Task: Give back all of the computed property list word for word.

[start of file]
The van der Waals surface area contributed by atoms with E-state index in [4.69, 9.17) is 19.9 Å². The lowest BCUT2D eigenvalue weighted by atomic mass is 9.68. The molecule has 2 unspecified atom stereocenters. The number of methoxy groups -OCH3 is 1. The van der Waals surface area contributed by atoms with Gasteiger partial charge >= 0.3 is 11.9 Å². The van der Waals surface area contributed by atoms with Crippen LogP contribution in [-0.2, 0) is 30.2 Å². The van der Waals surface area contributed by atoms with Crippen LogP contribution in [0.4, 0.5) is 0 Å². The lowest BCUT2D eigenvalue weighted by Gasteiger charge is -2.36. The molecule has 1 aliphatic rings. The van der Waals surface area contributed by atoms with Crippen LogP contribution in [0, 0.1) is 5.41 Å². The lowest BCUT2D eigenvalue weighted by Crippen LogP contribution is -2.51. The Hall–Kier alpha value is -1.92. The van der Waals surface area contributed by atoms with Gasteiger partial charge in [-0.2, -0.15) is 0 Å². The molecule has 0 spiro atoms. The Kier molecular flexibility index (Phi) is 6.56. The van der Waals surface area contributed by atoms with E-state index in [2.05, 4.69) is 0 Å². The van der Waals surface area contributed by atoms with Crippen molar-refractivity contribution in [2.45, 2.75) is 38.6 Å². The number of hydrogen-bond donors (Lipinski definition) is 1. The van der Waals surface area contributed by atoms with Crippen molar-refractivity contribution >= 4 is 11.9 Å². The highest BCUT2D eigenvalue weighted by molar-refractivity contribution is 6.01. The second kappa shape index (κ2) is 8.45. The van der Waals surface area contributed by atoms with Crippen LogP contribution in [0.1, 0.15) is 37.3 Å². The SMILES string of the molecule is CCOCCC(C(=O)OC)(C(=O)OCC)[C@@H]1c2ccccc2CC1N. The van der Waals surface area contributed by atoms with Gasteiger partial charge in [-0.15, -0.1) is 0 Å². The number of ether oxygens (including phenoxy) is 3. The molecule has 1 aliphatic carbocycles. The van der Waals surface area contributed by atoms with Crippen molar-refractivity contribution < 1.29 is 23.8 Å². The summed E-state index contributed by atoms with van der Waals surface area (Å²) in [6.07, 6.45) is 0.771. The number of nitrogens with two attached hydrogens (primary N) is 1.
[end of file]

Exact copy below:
The van der Waals surface area contributed by atoms with E-state index in [4.69, 9.17) is 19.9 Å². The lowest BCUT2D eigenvalue weighted by atomic mass is 9.68. The molecule has 2 unspecified atom stereocenters. The number of methoxy groups -OCH3 is 1. The van der Waals surface area contributed by atoms with Gasteiger partial charge >= 0.3 is 11.9 Å². The van der Waals surface area contributed by atoms with Crippen LogP contribution in [-0.2, 0) is 30.2 Å². The van der Waals surface area contributed by atoms with Crippen LogP contribution in [0.4, 0.5) is 0 Å². The lowest BCUT2D eigenvalue weighted by Gasteiger charge is -2.36. The molecule has 1 aliphatic rings. The van der Waals surface area contributed by atoms with Crippen LogP contribution in [0, 0.1) is 5.41 Å². The lowest BCUT2D eigenvalue weighted by Crippen LogP contribution is -2.51. The Hall–Kier alpha value is -1.92. The van der Waals surface area contributed by atoms with Gasteiger partial charge in [-0.2, -0.15) is 0 Å². The molecule has 0 spiro atoms. The Kier molecular flexibility index (Phi) is 6.56. The van der Waals surface area contributed by atoms with E-state index in [2.05, 4.69) is 0 Å². The van der Waals surface area contributed by atoms with Crippen molar-refractivity contribution in [2.45, 2.75) is 38.6 Å². The number of hydrogen-bond donors (Lipinski definition) is 1. The van der Waals surface area contributed by atoms with Crippen molar-refractivity contribution >= 4 is 11.9 Å². The highest BCUT2D eigenvalue weighted by molar-refractivity contribution is 6.01. The second kappa shape index (κ2) is 8.45. The van der Waals surface area contributed by atoms with Crippen LogP contribution in [0.1, 0.15) is 37.3 Å². The SMILES string of the molecule is CCOCCC(C(=O)OC)(C(=O)OCC)[C@@H]1c2ccccc2CC1N. The van der Waals surface area contributed by atoms with Gasteiger partial charge in [-0.15, -0.1) is 0 Å². The number of ether oxygens (including phenoxy) is 3. The molecule has 1 aliphatic carbocycles. The van der Waals surface area contributed by atoms with Crippen molar-refractivity contribution < 1.29 is 23.8 Å². The summed E-state index contributed by atoms with van der Waals surface area (Å²) in [6.07, 6.45) is 0.771. The number of nitrogens with two attached hydrogens (primary N) is 1.